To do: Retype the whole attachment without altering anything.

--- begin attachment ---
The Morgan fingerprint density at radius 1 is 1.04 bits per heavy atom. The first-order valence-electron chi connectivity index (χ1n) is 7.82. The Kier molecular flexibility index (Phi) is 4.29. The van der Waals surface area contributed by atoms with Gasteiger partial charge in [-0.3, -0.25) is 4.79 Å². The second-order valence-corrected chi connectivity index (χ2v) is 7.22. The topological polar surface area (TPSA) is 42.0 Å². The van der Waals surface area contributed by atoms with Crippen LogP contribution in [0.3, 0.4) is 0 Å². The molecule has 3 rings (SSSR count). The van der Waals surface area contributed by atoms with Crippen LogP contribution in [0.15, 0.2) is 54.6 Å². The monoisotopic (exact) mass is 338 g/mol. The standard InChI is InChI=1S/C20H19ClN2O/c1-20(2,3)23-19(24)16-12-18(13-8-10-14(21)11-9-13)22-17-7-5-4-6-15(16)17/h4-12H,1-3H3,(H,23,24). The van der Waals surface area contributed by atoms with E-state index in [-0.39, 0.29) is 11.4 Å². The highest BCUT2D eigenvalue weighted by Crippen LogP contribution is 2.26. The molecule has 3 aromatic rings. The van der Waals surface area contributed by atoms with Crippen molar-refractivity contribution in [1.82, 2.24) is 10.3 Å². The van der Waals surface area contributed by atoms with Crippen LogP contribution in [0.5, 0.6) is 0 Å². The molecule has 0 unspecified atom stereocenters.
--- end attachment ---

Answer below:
The Morgan fingerprint density at radius 1 is 1.04 bits per heavy atom. The first-order valence-electron chi connectivity index (χ1n) is 7.82. The Kier molecular flexibility index (Phi) is 4.29. The van der Waals surface area contributed by atoms with Gasteiger partial charge in [-0.3, -0.25) is 4.79 Å². The second-order valence-corrected chi connectivity index (χ2v) is 7.22. The topological polar surface area (TPSA) is 42.0 Å². The van der Waals surface area contributed by atoms with Crippen LogP contribution in [0.3, 0.4) is 0 Å². The molecule has 3 rings (SSSR count). The van der Waals surface area contributed by atoms with Crippen LogP contribution in [0.15, 0.2) is 54.6 Å². The monoisotopic (exact) mass is 338 g/mol. The standard InChI is InChI=1S/C20H19ClN2O/c1-20(2,3)23-19(24)16-12-18(13-8-10-14(21)11-9-13)22-17-7-5-4-6-15(16)17/h4-12H,1-3H3,(H,23,24). The van der Waals surface area contributed by atoms with E-state index in [-0.39, 0.29) is 11.4 Å². The highest BCUT2D eigenvalue weighted by Crippen LogP contribution is 2.26. The molecule has 3 aromatic rings. The van der Waals surface area contributed by atoms with Crippen molar-refractivity contribution in [1.82, 2.24) is 10.3 Å². The van der Waals surface area contributed by atoms with Crippen LogP contribution in [0.5, 0.6) is 0 Å². The molecule has 0 unspecified atom stereocenters.